Sunday, August 21, 2011

2012 Cannondale

Blogging has been sporadic as of late...I just haven't been biking much, and since this is a blog about biking (and yes, beer), there's not much to write about. Now that my knee is better (pain free and full range of motion, but not full strength yet), I can now start catching up on projects around the house (painting, re-doing some floors, exterior work, etc, etc..). Sooooo, I have to live vicariously through others, but it seems that a lot of my fellow bloggers have also reduced their blogging activity. That leaves me to get excited about biking through my wife.

Working in a bike shop, she has the perk of viewing next year's bikes before the general public. 4 weeks ago, she was flown down to Utah to view next year's Cannondale bikes, leaving Lil' D and myself to fend for ourselves. It all went down at Deer Valley resort, outside of Park City (about an hour from Salt Lake City).

Mountains surrounding Salt Lake City Airport.

 Deer Valley Resort.
These retailer shows consist of presentations, seminars and of course, bike demos. Sonia signed up for two demos, both of them on mountain bikes. The only road demos were for Cannondale Super Six's, and she didn't feel like trying to keep up full on Type A roadies.

Day 1 demo she tried a Jekyll, their"over-mountain" bike, featuring 150mm travel front and rear. One of the cool things with this bike is the ability to switch between fully open rear travel and a semi open mode of 90mm travel. As soon as she started riding there was only one way to go...up. With the bike in 90mm, it climbed amazingly well. Coming back down the hill, she kept the bike in 90mm mode and found it to be surprisingly nimble.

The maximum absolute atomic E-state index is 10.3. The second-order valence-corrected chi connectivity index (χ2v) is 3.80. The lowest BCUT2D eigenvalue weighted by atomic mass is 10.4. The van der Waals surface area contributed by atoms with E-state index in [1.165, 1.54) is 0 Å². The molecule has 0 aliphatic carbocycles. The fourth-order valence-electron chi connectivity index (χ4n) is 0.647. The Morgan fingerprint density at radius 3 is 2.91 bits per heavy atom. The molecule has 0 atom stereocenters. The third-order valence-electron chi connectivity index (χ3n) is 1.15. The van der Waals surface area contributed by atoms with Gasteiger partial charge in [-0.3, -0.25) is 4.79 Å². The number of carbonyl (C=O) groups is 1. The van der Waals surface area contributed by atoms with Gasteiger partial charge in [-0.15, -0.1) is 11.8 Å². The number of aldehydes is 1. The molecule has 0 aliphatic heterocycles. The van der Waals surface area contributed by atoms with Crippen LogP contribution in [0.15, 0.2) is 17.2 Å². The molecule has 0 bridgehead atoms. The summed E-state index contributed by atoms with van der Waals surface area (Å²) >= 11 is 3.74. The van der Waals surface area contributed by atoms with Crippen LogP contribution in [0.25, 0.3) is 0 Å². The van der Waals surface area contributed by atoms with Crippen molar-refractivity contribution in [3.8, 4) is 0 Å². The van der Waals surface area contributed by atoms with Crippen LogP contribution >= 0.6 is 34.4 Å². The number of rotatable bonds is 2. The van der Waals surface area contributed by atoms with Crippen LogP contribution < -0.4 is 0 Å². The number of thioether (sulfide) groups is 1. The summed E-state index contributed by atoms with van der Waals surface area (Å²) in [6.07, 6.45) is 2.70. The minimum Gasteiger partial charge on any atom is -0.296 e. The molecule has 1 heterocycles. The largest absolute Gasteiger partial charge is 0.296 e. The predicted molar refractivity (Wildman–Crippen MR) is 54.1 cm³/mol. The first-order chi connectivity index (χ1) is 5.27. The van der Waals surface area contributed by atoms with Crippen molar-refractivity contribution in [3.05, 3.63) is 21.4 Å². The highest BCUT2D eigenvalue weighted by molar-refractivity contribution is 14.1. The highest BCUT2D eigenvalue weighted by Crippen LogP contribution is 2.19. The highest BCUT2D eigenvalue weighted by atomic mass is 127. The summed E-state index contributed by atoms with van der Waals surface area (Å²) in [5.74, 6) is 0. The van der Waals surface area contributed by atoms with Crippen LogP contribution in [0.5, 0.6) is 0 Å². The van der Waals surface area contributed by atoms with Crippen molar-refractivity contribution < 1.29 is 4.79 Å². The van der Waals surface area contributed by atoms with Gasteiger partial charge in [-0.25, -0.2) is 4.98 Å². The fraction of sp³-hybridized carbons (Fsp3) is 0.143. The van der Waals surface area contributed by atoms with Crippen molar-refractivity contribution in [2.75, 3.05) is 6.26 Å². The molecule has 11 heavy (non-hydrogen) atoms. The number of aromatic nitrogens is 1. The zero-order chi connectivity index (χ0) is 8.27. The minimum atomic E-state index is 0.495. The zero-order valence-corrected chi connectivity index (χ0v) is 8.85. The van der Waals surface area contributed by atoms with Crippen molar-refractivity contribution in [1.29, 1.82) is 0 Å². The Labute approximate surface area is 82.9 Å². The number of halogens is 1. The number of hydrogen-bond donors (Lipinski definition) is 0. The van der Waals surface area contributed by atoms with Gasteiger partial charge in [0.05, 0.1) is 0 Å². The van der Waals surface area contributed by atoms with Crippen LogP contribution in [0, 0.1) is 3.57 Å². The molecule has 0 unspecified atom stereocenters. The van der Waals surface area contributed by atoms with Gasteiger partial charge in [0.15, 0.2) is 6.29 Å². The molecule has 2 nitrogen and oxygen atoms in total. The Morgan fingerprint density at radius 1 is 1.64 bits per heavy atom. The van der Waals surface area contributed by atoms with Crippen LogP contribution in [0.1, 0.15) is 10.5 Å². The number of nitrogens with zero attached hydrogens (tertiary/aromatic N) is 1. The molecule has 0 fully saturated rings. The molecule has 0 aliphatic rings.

2012 Jekylls.

Scalpel 100 29er. 

Day 2, she got to try the eye candy bike of next year's lineup (and a new bike), the scalpel 100 29er. Full carbon frame, 100mm of travel and a spec that would leave anyone drooling. For this ride, she decided to take the chairlift up the hill (cheater!) and boot on down on some nice, twisty, turny singletrack. Being a 26 mtb rider, her impression of the scalpel was much like anyone else trying a 29er for the first time...rolls over obstacles no problem, is fast rolling, but is slow to accelerate. When she did encounter any rough terrain, she noted that the suspension handled like her 120mm 26" bike. For herself, Sonia thinks she would stick to a 26er due to the stop and go nature of trails like Outback or some of the technical trails at Camp Fortune.

View from the top of the resort.

View of Salt Lake and salt flats.

The ultimate bike light????? The first red flag is that you're ordering this out of a catalog on an airplane!

Sonia did pick up for me some all important hardware.

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